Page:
Mom [and Me]
Living with HIV
I'm sitting in the waiting room. The elderly woman in the snow-white beehive to my right is my mother. We are almost inseparable these days. What's more frightening, jokes my lover, is that we lately seem physically indistinguishable.
I fear he may be right. With each new line on my 30-something face I see my mother slowly peering through. When did this happen? Now she sits quietly fingering an old copy of People as I pretend to be reading a fresh Frontiers, thinking more about what brought us here.
My mother was just always older. Of course, as a child, I didn't know I was a "menopause baby" or that it meant our bond was special. To me she just moved too slowly, smoked too much and never rode a bike. "Is that your Mom?" kids would ask. "No," I'd often reply, "That's my Mom," pointing to my older sister. She was just as big, especially her hair. I never thought anything of my betrayal until nighttime when I'd pray she'd never hear me. Then she'd come into my room as she did every night with a glass of milk and a good-night "love you." And I'd feel better again.
By my teens, things weren't so easily mended. The gap between us seemed only to widen. I grew to hate milk. I felt awkward and confused. I took a lot of drugs. I ran. I hid. I had realized I was gay. And I complained, "She doesn't understand me. I'm outta here."
At 20 I found my "home." I was in love and I'd do anything for him. And did. I moved in with him and his lover, "ex," he insisted. We all had separate rooms. One night a week he'd come into mine. Another night he'd be down the hall. I cried a lot back then, till I started venturing out too -- getting some, getting anything, but never getting even. I tried everything: "Mom, this is Gary." Her reply was direct, "He looks sneaky -- and sick." And I blew her off, "She doesn't understand."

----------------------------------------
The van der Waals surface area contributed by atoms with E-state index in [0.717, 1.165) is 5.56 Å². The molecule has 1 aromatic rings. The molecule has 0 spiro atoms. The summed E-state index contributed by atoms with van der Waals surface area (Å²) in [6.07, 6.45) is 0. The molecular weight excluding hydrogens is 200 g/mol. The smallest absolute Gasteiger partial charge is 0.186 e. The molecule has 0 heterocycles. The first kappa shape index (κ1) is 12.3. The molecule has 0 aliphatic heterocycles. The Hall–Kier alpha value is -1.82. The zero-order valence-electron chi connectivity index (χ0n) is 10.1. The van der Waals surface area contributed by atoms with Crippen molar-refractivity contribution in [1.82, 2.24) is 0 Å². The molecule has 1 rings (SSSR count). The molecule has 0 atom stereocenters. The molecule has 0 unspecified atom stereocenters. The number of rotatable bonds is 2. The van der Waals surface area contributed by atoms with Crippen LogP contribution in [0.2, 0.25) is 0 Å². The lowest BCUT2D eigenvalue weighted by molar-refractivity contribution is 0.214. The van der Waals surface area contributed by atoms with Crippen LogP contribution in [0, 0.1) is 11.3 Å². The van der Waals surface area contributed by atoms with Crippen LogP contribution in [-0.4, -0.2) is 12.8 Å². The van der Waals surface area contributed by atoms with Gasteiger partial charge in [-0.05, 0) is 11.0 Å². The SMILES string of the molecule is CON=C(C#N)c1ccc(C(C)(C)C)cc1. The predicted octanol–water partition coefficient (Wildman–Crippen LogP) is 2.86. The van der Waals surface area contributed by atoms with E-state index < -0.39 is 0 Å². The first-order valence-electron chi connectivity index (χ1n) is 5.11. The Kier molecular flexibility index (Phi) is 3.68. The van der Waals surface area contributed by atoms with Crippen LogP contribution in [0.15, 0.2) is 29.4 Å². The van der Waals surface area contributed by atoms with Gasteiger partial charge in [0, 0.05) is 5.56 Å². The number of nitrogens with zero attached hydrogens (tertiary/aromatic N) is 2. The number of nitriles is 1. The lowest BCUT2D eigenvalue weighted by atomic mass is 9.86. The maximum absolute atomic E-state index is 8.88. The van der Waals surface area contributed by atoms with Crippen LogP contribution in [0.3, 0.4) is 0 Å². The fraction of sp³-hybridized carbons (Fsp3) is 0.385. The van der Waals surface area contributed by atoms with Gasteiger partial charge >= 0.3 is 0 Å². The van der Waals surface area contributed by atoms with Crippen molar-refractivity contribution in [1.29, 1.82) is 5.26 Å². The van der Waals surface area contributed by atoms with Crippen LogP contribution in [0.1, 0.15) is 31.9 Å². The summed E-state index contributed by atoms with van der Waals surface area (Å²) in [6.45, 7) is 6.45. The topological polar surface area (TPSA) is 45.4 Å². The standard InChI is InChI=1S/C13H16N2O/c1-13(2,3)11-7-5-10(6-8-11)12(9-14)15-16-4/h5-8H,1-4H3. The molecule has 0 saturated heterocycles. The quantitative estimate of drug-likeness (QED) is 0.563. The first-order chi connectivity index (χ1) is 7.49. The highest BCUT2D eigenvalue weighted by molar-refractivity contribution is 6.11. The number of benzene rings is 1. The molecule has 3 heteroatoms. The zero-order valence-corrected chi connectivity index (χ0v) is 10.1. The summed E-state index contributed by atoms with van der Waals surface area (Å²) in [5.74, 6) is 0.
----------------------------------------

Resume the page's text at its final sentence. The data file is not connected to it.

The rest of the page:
Off to L.A. and a new boyfriend. Between the all-night binges and overnight guests, I reassured him, "Don't worry, you won't have to meet my Mom, she'd never understand."
Single again. "Where's your boyfriend?"
"You'd never understand, Mom."
Married again. "You'd never understand."
Sick again. "You'd never understand."
Still married. Many years. Still sick. Only occasionally. Still sober. Only daily. I remember the urgency one day. I need to talk to my Mon, tell her all, even if she is . . . too old. Even if she doesn't . . . understand.
And now we talk and listen. She talks and I listen. I talk and she listens. And when she doesn't understand, I shout. She's only hard of hearing.
So we sit here today, years later, looking a little too much alike for my comfort. On this day she needs a new doctor. She knows I know doctors. I also know about Social Security benefits, medicines and side effects. I know about wills, powers of attorney and life insurance. I know about hospices, memorial services and losing friends. And so does she. There's nothing else to say.
We continue to wait as the room fills up with mostly young men. "Do all these boys have AIDS?" she asks in a smoky voice that carries far too well. The "boys" all smile into their respective magazines. "Most of 'em," I whisper. "What a shame," she continues. "I just don't understand."
Me neither, Mom.
This article has been reprinted at The Body with the permission of AIDS Project Los Angeles (APLA).
This article was provided by AIDS Project Los Angeles. It is a part of the publication Positive Living.